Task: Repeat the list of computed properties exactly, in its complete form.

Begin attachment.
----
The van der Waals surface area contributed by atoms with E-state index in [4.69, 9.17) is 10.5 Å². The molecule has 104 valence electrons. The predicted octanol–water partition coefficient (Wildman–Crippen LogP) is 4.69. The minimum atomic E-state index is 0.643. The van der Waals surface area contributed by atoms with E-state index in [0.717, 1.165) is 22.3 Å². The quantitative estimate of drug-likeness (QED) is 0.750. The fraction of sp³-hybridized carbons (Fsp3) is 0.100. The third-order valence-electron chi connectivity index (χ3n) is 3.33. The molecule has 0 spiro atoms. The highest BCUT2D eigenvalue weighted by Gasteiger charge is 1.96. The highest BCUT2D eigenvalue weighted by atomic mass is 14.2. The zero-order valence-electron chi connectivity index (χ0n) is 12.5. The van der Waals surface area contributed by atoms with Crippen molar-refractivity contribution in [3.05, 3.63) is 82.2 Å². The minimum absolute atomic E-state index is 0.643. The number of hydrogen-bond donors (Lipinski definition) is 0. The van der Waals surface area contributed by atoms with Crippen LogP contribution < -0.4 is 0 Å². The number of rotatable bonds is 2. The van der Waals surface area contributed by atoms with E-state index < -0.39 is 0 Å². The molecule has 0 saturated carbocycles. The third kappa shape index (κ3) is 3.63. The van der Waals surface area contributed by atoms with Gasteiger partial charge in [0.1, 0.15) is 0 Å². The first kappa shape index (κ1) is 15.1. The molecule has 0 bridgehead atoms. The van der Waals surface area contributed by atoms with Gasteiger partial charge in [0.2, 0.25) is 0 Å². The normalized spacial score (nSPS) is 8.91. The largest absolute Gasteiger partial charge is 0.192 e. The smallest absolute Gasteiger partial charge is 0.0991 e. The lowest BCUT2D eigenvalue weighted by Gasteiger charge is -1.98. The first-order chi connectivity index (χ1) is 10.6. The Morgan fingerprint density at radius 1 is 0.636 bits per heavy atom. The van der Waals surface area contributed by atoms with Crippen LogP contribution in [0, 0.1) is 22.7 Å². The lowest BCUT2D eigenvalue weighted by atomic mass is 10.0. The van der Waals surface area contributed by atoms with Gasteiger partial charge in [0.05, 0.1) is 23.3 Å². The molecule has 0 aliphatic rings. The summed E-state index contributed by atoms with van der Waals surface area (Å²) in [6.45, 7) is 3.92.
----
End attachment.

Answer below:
The van der Waals surface area contributed by atoms with E-state index in [4.69, 9.17) is 10.5 Å². The molecule has 104 valence electrons. The predicted octanol–water partition coefficient (Wildman–Crippen LogP) is 4.69. The minimum atomic E-state index is 0.643. The van der Waals surface area contributed by atoms with E-state index in [0.717, 1.165) is 22.3 Å². The quantitative estimate of drug-likeness (QED) is 0.750. The fraction of sp³-hybridized carbons (Fsp3) is 0.100. The third-order valence-electron chi connectivity index (χ3n) is 3.33. The molecule has 0 spiro atoms. The highest BCUT2D eigenvalue weighted by Gasteiger charge is 1.96. The highest BCUT2D eigenvalue weighted by atomic mass is 14.2. The zero-order valence-electron chi connectivity index (χ0n) is 12.5. The van der Waals surface area contributed by atoms with Crippen molar-refractivity contribution in [3.05, 3.63) is 82.2 Å². The minimum absolute atomic E-state index is 0.643. The number of hydrogen-bond donors (Lipinski definition) is 0. The van der Waals surface area contributed by atoms with Crippen LogP contribution < -0.4 is 0 Å². The number of rotatable bonds is 2. The van der Waals surface area contributed by atoms with E-state index < -0.39 is 0 Å². The molecule has 0 saturated carbocycles. The third kappa shape index (κ3) is 3.63. The van der Waals surface area contributed by atoms with Gasteiger partial charge in [0.1, 0.15) is 0 Å². The first kappa shape index (κ1) is 15.1. The molecule has 0 bridgehead atoms. The van der Waals surface area contributed by atoms with Gasteiger partial charge in [0.2, 0.25) is 0 Å². The normalized spacial score (nSPS) is 8.91. The largest absolute Gasteiger partial charge is 0.192 e. The smallest absolute Gasteiger partial charge is 0.0991 e. The lowest BCUT2D eigenvalue weighted by Gasteiger charge is -1.98. The first-order chi connectivity index (χ1) is 10.6. The Morgan fingerprint density at radius 1 is 0.636 bits per heavy atom. The van der Waals surface area contributed by atoms with Crippen LogP contribution in [0, 0.1) is 22.7 Å². The lowest BCUT2D eigenvalue weighted by atomic mass is 10.0. The van der Waals surface area contributed by atoms with Gasteiger partial charge in [0.05, 0.1) is 23.3 Å². The molecule has 0 aliphatic rings. The summed E-state index contributed by atoms with van der Waals surface area (Å²) in [6.45, 7) is 3.92.